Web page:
StrainsMIC (μg ml−1)
 (2)(3)(4)(6)(7)(8)
  1. (2) nonanal; (3) (E)-2-hexenal; (4) (E)-2-eptenal; (6) (E)-2-nonenal; (7) (E)-2-decenal; (8) (E,E)-2,4-decadienal.

  2. aFood-isolated.

S. enteritidis ATCC 6017NA1251252501257.8
S. enteritidisaNA250250500125125
S. typhi ATCC 7251NA12512525062.57.8
B. cereus ATCC 108767.87.87.815.67.81.9
L. monocytogenesa7.87.87.812531.21.9
L. monocytogenes ATCC 764662.562.562.512531.23.9
S. aureusa toxin B producerNA62.562.51251257.8

Among the Gram-positive bacteria tested, S. pneumoniae was the most susceptible; in the case of Gram-negative bacteria, H. influenzae was the most susceptible. However, all the active aldehydes tested showed similar activity against Gram-positive and Gram-negative microorganisms. This is a rather unique result, since most plant secondary metabolites show more potent activity against Gram-positive than Gram-negative bacteria [14]. Furthermore, our results confirm the antimicrobial activity of olive flavor aldehydes against S. aureus, a microorganism extensively studied due to its ability to produce enterotoxins and exceptionally resistant to a number of phytochemicals.

Aldehydes are often found as constituents of plant products [15] and may play an important role in the observed antimicrobial activity of plant aldehyde-containing material [16]. Their action, very likely due to an alteration in the function of membrane-associated proteins, seems to be exerted mainly at the cell surface [17,18]; for example, the activity of benzaldehydes against several bacterial strains (L. monocytogenes, S. enteritidis and Lactobacillus plantarum) does not depend on partitioning [17,19]. However, the capability to penetrate the outer layer of cells can help to explain the antimicrobial activity of some aldehydes, especially against Gram-negative bacteria [18].

Aldehydes are intrinsically very reactive compounds and readily react with biologically important nucleophile groups, because the side-chain is subjected to a variety of addition and condensation reactions. More particularly, α,β-unsaturated aldehydes are known to readily react with sulfhydryl, amino and hydroxyl groups; under physiological conditions the 1,4-addition seems to be the main reaction. Kubo and coworkers [10] have suggested that the carbon tail length influences the electronegativity of the aldehyde oxygen atom and consequently its interaction with the nucleophilic groups of the cell membrane; in fact, a greater electronegativity of the molecule would cause a greater incidence of intermolecular hydrogen bond formation with membrane nucleophilic groups and thus a significant disorder in the lipidic bilayer. Similarly, the antimicrobial activity of a series of long-chain alcohols was shown to depend on the alkyl chain length [20].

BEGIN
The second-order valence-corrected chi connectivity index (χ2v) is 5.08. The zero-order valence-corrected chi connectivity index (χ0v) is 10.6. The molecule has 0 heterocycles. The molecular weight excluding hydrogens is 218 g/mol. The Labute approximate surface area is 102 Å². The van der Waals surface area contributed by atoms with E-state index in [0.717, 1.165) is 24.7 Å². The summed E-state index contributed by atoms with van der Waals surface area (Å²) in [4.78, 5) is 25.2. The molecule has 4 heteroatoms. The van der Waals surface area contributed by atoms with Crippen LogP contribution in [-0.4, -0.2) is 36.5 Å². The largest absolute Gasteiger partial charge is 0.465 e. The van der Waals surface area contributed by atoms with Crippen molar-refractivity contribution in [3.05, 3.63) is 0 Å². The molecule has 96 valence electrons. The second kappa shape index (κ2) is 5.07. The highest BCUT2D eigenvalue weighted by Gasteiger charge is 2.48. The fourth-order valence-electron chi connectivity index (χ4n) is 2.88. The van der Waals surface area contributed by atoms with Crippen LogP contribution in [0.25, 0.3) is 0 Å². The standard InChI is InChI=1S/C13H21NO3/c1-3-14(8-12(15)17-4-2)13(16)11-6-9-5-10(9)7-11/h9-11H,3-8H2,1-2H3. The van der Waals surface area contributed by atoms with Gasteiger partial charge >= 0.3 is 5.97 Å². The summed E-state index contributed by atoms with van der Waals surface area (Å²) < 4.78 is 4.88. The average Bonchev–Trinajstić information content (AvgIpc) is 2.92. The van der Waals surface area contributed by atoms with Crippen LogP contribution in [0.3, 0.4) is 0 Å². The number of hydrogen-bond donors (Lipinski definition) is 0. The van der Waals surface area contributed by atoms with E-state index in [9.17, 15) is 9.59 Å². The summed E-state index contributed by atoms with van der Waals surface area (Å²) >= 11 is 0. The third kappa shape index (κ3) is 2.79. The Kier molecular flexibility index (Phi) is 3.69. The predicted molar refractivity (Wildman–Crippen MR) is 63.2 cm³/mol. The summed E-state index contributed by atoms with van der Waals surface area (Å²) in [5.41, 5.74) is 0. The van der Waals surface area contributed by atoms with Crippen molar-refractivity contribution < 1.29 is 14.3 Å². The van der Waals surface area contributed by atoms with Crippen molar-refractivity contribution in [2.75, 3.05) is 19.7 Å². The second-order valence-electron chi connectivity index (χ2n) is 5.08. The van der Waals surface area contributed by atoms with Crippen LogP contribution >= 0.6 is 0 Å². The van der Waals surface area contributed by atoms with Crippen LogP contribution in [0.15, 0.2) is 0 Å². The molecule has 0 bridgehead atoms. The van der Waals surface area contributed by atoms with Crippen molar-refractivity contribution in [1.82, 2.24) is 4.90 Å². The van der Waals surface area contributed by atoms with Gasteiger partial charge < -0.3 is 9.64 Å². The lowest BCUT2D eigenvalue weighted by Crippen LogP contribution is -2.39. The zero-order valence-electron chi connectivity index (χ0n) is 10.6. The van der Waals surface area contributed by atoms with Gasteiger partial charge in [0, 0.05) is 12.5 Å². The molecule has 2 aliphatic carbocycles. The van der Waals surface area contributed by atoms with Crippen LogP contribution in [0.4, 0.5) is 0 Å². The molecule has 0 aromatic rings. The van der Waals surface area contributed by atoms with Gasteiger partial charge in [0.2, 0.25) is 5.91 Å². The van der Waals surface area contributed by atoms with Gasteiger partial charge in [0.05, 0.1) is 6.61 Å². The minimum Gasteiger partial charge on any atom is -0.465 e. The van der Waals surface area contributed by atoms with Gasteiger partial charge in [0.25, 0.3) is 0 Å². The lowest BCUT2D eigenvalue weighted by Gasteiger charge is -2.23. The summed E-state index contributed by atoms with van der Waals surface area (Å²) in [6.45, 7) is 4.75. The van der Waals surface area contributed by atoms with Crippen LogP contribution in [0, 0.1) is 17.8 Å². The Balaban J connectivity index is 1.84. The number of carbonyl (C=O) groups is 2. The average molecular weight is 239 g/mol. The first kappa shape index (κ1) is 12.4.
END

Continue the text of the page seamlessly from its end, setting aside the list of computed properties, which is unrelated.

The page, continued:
Our findings show that the saturated aldehydes, hexanal and nonanal, do not exhibit significant antibacterial activity; while some α,β-unsaturated, long-chain aldehydes have a broad antimicrobial spectrum. Moreover, the effectiveness of the aldehydes under investigation seems to depend not only on the presence of the α,β-double bond, but also on the chain length from the enal group and on the microorganism tested. The diunsaturated aldehyde (E,E)-2,4-decadienal appears to be more toxic to bacterial cells than the correspondent monounsaturated aldehyde (E)-2-decenal; but two double bonds in the cis configuration in the side-chain of 2,4-decadienal create more bends and shorten the length of the carbon tail.

The present data demonstrate that some α,β-unsaturated aldehydes of olive flavor may be good candidates for employment as antimicrobial agents against bacteria responsible for human gastrointestinal and respiratory tract infections. Particularly interesting is the synergic antibacterial effect observed when (E)-2-eptenal, (E)-2-nonenal, (E)-2-decenal and (E,E)-2,4-decadienal are employed in combination. In fact, the association of two or more antibacterial agents is generally recommended because it makes the development of resistance mechanisms less likely and enhances the total antibacterial activity. In addition, drugs from a regularly consumed edible plant and/or its processed products may be more effective than many non-natural compounds in the prevention of gastrointestinal infections. Thus one could speculate that dietary intake of olive aldehydes may lower the risk of bacterial infections particularly in the intestinal tract. However further studies are needed to elucidate the pharmacokinetic properties of these compounds and thus the possibility that they maintain their antibacterial activity ‘in vivo’.

Some of the aldehydes tested might find broad applications as food preservatives. The inhibitory activity of (2E)-alkenals against tyrosinase (the enzyme responsible for the unfavorable darkening observed in plant-derived foods and beverages) [21] might contribute to their potential employment in food industry. Olives and olive oil has proven its safety through many years of human use and consumption. This should be an additional advantage in the potential employment of olive aldehydes in human chemotherapy or as food preservatives, given that safety is a primary consideration for antimicrobial agents to be ingested by humans. Finally these olive α,β-unsaturated aldehydes might be good alternatives to other highly toxic disinfectants, such as glutaraldehyde [22], for hospital equipment.

References

  1. Top of page
  2. Abstract
  3. 1Introduction
  4. 2Materials and methods
  5. 3Results and discussion
  6. References